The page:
Slushkitty and Higher Power, Sittin’ in a Tree…

Hi! Happy Friday!

 

As part of Steps 2 and 3, Nelissa has asked me to write about my history with my Higher Power…since birth. Hold on to your halos! I need to do this in installments. Here’s birth through high school…

 

Early Childhood:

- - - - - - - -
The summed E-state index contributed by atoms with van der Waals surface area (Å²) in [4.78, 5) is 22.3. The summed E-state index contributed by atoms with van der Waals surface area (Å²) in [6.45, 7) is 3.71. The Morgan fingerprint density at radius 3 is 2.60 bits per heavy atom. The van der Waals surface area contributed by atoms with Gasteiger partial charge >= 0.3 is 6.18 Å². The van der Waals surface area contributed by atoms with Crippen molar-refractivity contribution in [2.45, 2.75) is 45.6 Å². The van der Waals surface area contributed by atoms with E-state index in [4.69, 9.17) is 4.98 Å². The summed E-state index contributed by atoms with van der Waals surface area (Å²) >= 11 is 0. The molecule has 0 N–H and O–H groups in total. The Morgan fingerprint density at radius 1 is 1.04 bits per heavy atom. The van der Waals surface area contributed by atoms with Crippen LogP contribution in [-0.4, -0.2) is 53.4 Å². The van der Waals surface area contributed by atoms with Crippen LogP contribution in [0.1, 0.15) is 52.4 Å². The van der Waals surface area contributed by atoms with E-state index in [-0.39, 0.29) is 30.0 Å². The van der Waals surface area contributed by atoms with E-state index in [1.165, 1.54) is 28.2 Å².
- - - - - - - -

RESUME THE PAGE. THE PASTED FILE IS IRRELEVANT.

I was raised Catholic which means I went to Church every Sunday, CCD (Catholic Christian something-or-other, or “Central City Dump”, depending on contempt level) once a week, and was most assuredly going to Hell if I ever offer someone a piece of gum but secretly hope they would say “no thanks” again. Bad, bad Catholic, said Sister Ann. But despite the facts that Sister Ann threw me across the library once (for no good reason, I might add. And there ARE good reasons to throw a 10-year-old nervous wreck across the library), and Sister Audrey threw me down a flight a stairs once for wearing mascara, even though Rachael McCarthy looked like Alice Cooper or perhaps a goddamn (literally) hooker and no one said a goddamn word to her, I never resented these women-eunuch brides of God (ooo snap! Going to Hell for that one!), nor questioned my faith. I said my prayers every night. I did not kneel though – I said them in bed. I thought that in the olden days, the world was in black and white (like old movies and old photographs), so I used to thank God that we have colors now, and prayed that, when I got older, we’d have even more colors! and was excited to find out what they would be. I prayed that when I died, I’d wake up in Heaven and be an angel… and as long as I happily and selflessly and Catholicly offered whoever a piece of gum and truly and honestly and Catholicly hoped they’d say YES, I was most assuredly going to Heaven. So, when I got to Heaven, I’d wake up as an angel, and I’d pray to be a full-bodied angel, not one of those head-only angels with their wings coming out of the backs of their heads. Those chumps must have been only marginally good Catholics, living in the Section 8 projects of Heaven. And how the Hell would I pat my Springer Spaniel in Heaven with no arms? Here we go again – that age-old question – is Dog Heaven a neighborhood of People Heaven or is it in another cloud altogether? A maddening mystery! Anyway, I mentioned earlier that I prayed in bed and not on my knees. I now think that whoever suggested the knee thing was on to something – you’re less likely to fall asleep on your knees praying than in bed praying with your Springer Spaniel. I was taught that you start your prayers by blessing yourself – in the name of The Father, The Son, and The Holy Spirit. Amen – then say your prayers, and then end your prayers by blessing yourself again – in the name of The Father, The Son, and The Holy Spirit. Amen. Inevitably, I’d bless myself, start saying my prayers, then fall asleep, dreaming presumably about Technicolor full-bodied angels. I’d wake up and be like “oh shit – did that prayer count since I didn’t bless myself to close it?”. So, I’d bless myself again – in the name of The Father, The Son, and The Holy Spirit. Amen – to close the prayer, presuming that the night before, I’d blessed myself, started saying my prayers, then fell asleep. And then I’d think “But God knows I was finished, right?”, so I’d bless myself again – in the name of The Father, The Son, and The Holy Spirit. Amen – thinking that the blessing I just gave myself was the beginning of a prayer, not an end. I’d bless myself again for good measure – in the name of The Father, The Son, and The Holy Spirit. Amen. Maybe once more will cinch it. In the name of The Father, The Son, and The Holy Spirit. Amen. Where was I? In the name of The Father, The Son, and The Holy Spirit. Amen. Zzzzz…